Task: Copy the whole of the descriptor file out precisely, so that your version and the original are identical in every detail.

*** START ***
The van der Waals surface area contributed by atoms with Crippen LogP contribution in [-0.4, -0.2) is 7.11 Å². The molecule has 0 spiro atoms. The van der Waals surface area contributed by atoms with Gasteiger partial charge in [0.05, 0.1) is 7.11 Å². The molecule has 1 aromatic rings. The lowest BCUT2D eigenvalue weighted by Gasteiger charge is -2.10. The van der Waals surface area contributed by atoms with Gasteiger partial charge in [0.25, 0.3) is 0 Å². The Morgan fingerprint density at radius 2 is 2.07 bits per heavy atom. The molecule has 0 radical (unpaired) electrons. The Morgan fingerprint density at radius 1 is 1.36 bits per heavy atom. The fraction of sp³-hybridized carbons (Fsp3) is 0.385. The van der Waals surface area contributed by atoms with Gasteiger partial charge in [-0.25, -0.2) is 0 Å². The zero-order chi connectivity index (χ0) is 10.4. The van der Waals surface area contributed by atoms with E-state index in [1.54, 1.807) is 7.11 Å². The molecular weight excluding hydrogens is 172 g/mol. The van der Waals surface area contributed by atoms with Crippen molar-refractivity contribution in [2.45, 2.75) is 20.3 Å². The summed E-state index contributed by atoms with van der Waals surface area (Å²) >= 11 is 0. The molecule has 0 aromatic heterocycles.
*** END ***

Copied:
The van der Waals surface area contributed by atoms with Crippen LogP contribution in [-0.4, -0.2) is 7.11 Å². The molecule has 0 spiro atoms. The van der Waals surface area contributed by atoms with Gasteiger partial charge in [0.05, 0.1) is 7.11 Å². The molecule has 1 aromatic rings. The lowest BCUT2D eigenvalue weighted by Gasteiger charge is -2.10. The van der Waals surface area contributed by atoms with Gasteiger partial charge in [0.25, 0.3) is 0 Å². The Morgan fingerprint density at radius 2 is 2.07 bits per heavy atom. The molecule has 0 radical (unpaired) electrons. The Morgan fingerprint density at radius 1 is 1.36 bits per heavy atom. The fraction of sp³-hybridized carbons (Fsp3) is 0.385. The van der Waals surface area contributed by atoms with Gasteiger partial charge in [-0.25, -0.2) is 0 Å². The zero-order chi connectivity index (χ0) is 10.4. The van der Waals surface area contributed by atoms with E-state index in [1.54, 1.807) is 7.11 Å². The molecular weight excluding hydrogens is 172 g/mol. The van der Waals surface area contributed by atoms with Crippen molar-refractivity contribution in [2.45, 2.75) is 20.3 Å². The summed E-state index contributed by atoms with van der Waals surface area (Å²) >= 11 is 0. The molecule has 0 aromatic heterocycles.